The most comprehensive study to date of the proteins in a species of salamander able to regrow appendages may provide important clues to how similar regeneration could be medically induced in humans who have experienced severe tissue damage.
Bioinformatics researchers from the IU School of Informatics and Computing at IUPUI collaborated with the IU Center for Regenerative Biology and Medicine and other colleagues to investigate more than 300 proteins in the amputated limbs of axolotls. Axolotls are a type of salamander with the unique natural ability to regenerate appendages. Researchers hope this knowledge will contribute to a better understanding of the mechanisms that allow limbs to regenerate. Their findings were published online in the journal Biomedical Central Biology on November 30 (BMC Biology 7:83, 2009).
Bioinformatics was essential to the study’s success. “Traditionally, biological research has focused on analyzing one or few proteins at a time. Bioinformatics allows us to look holistically at proteins that carry out the regeneration process,” said Mathew Palakal, Ph.D. and Director of the Text Information Mining, Analysis, Prediction Laboratory (TiMAP) within the IU School of Informatics and Computing. This research specifically examined the networks and relationships between identified proteins. “We analyzed the patterns of expression in proteins present during regeneration – how they differ at various points in the process,” said Deepali Jhamb, a Ph.D. candidate in Bioinformatics and co-author of the study. “We were then able to determine functional clusters in the data that are critical to limb regrowth.” Future research will utilize additional systems biology tools to develop a global protein map of limb regeneration.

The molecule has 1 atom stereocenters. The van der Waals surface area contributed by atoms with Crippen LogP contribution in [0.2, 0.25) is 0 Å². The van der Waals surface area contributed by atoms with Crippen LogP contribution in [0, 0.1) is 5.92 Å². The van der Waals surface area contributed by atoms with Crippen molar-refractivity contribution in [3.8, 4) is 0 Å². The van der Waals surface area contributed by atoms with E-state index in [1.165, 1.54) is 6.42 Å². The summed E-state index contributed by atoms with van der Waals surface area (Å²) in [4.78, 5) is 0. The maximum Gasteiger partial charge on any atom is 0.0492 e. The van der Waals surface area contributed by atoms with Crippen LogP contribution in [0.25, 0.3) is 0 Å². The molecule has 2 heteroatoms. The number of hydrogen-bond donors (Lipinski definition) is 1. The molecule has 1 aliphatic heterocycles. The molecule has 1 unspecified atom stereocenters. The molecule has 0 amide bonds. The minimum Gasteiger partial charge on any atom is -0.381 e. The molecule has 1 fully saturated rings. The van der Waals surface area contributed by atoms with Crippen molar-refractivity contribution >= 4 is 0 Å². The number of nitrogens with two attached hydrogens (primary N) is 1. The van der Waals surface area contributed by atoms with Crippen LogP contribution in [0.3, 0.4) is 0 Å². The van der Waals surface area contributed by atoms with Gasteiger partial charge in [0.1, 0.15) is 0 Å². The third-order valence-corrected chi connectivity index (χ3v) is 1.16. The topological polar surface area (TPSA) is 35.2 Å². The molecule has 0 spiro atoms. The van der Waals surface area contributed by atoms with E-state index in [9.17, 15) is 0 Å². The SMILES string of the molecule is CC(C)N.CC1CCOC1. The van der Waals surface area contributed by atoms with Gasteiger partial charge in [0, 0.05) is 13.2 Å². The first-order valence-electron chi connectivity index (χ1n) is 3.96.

With few exceptions – notably the antlers of moose, deer and their close relatives, the tips of the fingers and toes of humans and rodents, and the ear tissue of certain strains of mice and rabbits – the appendages of mammals do not regenerate after amputation. Limb regeneration in the axolotl occurs when undifferentiated cells accumulate under the wound epidermis at the amputation site, a process known as the establishment of a blastema. These cells are derived by the reprogramming of differentiated cells to a less specialized state, and from resident stem cells.
Investigating the proteins found in the axolotl limb, the researchers noted three findings that appear to have significance in reprogramming cells to grow new limbs: 1.) Quantities of enzymes involved in metabolism decreased significantly during the regeneration process; 2.) There were many critical proteins that helped prevent cell death after traumatic amputation; 3.) A protein that appears to keep cells from dividing until they are fully dedifferentiated and reprogrammed to form a new limb was expressed at high levels throughout blastema formation.
Co-authors of the study, which was funded by the W. M. Keck Foundation, are David L. Stocum, Ph.D., Nandini Rao, Ph.D. and graduate student Behnaz Saranjami of the School of Science; Fengyu Song, D.D.S., M.S., Ph.D. of the IU School of Dentistry; Mu Wang, Ph.D. and Michael W. King, Ph.D. of the IU School of Medicine; Bingbing Li, Ph.D. of Central Michigan University; S. Randal Voss, Ph.D. of the University of Kentucky; and Derek J. Milner, Holly L. D. Nye and Jo Ann Cameron, Ph.D. of the University of Illinois. All except the final four are also affiliated with the IU Center for Regenerative Biology and Medicine, of which David L. Stocum, Ph.D. is director.